In the year 2013, the paleo diet was the world’s most popular diet.
However, it is still very controversial among health professionals and mainstream nutrition organizations.
Some have embraced the diet as healthy and reasonable, while others think it is downright harmful.
Fortunately… science can give us some answers here, because 5 human studies have been done on the paleo diet so far.
In this article, I take an objective look at each of these studies and their conclusions, then I summarize the findings at the end.
A Quick Primer on The Paleo Diet
The paleo diet emulates the diet of our hunter-gatherer ancestors, based on the premise that they did not suffer from the same diseases as modern humans.
This diet advocates consumption of unprocessed animals and plants, including meat, fish, eggs, vegetables, fruits, nuts and seeds.
It shuns processed foods, sugar, dairy and grains, although some of the more modern “versions” of paleo do allow foods like dairy and rice.
All of these studies are done in humans and are published in respected, peer-reviewed scientific journals.
1. Lindeberg S, et al. A Palaeolithic diet improves glucose tolerance more than a Mediterranean-like diet in individuals with ischaemic heart disease. Diabetologia, 2007.
Details: 29 men with heart disease and elevated blood sugars or type 2 diabetes, were randomized to either a paleolithic diet (n=14) or a Mediterranean-like diet (n=15). Neither group was calorie restricted.
The main outcomes measured were glucose tolerance, insulin levels, weight and waist circumference. This study went on for 12 weeks.
Glucose Tolerance: The glucose tolerance test measures how quickly glucose is cleared from the blood. It is a marker for insulin resistance and diabetes.
This graph shows the difference between groups. The solid dots are the baseline, the open dots are after 12 weeks on the diet. Paleo group is on the left, control group on the right.
As you can clearly see from the graphs, only the paleo diet group saw a significant improvement in glucose tolerance.
Weight Loss: Both groups lost a significant amount of weight, 5 kg (11 lbs) in the paleo group and 3.8 kg (8.4 lbs) in the control group. However, the difference was not statistically significant between groups.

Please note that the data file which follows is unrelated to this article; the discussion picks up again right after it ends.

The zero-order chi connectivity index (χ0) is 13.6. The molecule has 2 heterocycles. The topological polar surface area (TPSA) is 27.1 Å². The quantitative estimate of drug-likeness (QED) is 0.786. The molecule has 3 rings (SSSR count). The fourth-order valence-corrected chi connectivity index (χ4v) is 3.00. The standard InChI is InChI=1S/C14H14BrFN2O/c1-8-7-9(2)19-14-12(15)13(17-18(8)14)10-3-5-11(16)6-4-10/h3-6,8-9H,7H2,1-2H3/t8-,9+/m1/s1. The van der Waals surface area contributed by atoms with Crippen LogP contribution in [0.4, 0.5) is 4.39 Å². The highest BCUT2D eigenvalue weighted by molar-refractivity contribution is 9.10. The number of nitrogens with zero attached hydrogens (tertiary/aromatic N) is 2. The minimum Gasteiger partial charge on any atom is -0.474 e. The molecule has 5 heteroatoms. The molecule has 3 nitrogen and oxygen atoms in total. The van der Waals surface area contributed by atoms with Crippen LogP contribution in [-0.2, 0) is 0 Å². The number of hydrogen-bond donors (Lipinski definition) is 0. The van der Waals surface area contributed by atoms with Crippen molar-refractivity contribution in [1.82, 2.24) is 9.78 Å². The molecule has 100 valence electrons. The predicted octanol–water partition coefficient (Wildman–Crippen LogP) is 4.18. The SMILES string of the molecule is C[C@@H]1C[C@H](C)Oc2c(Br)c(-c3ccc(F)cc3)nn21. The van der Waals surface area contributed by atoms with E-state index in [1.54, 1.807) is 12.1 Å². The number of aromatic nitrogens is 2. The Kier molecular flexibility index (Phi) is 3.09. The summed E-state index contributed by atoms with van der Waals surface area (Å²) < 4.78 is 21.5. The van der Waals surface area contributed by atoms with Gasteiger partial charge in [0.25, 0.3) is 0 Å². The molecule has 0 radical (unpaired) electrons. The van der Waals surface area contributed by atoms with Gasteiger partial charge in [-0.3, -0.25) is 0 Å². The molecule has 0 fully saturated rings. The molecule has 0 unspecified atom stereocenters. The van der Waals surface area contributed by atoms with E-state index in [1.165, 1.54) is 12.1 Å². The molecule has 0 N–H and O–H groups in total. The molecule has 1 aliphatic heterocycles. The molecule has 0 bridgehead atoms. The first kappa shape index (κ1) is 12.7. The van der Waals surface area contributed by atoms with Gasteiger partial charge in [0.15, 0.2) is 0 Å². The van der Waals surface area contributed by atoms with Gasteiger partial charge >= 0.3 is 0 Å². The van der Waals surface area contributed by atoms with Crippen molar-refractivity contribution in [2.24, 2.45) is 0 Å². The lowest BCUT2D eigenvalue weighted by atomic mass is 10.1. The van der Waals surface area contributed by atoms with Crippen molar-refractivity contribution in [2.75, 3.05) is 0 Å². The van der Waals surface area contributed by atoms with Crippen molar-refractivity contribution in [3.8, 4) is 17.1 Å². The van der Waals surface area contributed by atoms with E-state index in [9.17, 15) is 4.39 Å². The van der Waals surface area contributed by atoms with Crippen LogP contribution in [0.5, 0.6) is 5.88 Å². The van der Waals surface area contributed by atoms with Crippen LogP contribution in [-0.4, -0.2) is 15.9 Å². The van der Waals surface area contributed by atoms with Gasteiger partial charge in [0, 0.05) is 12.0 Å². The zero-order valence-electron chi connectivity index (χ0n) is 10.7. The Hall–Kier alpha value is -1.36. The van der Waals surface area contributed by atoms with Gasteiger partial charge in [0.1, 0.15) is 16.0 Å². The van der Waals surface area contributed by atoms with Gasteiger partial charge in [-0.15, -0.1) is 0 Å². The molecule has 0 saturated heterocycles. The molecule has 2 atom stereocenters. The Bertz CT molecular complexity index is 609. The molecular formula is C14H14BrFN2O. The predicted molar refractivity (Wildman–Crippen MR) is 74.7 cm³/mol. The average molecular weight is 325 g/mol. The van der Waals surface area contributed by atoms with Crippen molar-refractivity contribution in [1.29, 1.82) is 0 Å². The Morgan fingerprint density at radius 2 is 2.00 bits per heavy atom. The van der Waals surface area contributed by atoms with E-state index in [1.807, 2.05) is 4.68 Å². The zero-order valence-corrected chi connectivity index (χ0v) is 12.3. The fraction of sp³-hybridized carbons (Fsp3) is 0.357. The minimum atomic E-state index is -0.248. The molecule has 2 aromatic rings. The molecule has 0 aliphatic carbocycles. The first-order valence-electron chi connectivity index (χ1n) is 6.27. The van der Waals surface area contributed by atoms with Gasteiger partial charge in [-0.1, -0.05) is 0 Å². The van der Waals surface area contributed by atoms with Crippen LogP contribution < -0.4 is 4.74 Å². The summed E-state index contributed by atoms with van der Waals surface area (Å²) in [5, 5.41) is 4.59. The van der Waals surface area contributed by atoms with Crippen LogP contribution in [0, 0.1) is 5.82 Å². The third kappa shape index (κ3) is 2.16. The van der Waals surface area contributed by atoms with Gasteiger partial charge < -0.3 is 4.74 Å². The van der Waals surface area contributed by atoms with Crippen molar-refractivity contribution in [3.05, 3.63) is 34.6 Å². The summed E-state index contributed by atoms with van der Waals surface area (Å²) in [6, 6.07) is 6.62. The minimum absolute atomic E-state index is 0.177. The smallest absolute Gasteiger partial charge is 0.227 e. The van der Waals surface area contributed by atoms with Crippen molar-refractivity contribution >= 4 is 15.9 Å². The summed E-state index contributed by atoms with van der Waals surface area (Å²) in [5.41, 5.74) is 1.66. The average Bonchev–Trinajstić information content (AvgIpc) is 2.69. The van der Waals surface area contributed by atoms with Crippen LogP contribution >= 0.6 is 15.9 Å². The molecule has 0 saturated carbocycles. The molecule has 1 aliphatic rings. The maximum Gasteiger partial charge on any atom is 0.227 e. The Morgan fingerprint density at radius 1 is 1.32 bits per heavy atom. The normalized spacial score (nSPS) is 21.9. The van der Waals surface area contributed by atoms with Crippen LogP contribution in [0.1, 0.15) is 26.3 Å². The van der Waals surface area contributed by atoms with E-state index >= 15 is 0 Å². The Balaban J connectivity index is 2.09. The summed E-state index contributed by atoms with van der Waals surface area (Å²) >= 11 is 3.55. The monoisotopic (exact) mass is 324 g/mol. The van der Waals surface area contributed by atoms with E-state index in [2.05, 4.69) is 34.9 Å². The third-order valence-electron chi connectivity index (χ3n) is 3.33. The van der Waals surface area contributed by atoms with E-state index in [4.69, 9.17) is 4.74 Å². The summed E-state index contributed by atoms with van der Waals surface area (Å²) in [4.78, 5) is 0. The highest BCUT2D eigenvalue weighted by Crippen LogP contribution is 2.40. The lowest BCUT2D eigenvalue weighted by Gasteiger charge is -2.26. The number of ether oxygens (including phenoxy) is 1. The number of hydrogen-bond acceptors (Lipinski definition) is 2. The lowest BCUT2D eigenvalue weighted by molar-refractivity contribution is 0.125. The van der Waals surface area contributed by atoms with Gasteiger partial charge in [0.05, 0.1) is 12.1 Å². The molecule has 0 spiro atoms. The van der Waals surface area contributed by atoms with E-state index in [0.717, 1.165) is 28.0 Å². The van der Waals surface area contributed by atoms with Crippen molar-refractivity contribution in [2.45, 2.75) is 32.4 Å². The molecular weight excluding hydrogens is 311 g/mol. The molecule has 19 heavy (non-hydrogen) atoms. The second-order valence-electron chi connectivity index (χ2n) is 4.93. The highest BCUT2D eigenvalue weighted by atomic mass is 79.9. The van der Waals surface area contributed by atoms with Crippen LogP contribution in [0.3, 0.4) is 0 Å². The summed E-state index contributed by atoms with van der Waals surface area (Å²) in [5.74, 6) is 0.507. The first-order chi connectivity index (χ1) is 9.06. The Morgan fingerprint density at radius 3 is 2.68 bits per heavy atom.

The paleo diet group had a 5.6 cm (2.2 inches) reduction in waist circumference, compared to 2.9 cm (1.1 inches) in the control group. The difference was statistically significant.
A few important points:
- The 2-hour Area Under the Curve (AUC) for blood glucose went down by 36% in the paleo group, compared to 7% in the control group.
- Every patient in the paleo group ended up having normal blood sugars, compared to 7 of 15 patients in the control group.
- The paleo group ended up eating 451 fewer calories per day (1344 compared to 1795) without intentionally restricting calories or portions.
Conclusion: A paleolithic diet lead to greater improvements in waist circumference and glycemic control, compared to a Mediterranean-like diet.
2. Osterdahl M, et al. Effects of a short-term intervention with a paleolithic diet in healthy volunteers. European Journal of Clinical Nutrition, 2008.
Details: 14 healthy medical students (5 male, 9 female) were instructed to eat a paleolithic diet for 3 weeks. There was no control group.
Weight Loss: Weight decreased by 2.3 kg (5 lbs), body mass index decreased by 0.8 and waist circumference went down by 1.5 cm (0.6 inches).
Other Markers: Systolic blood pressure went down by 3 mmHg.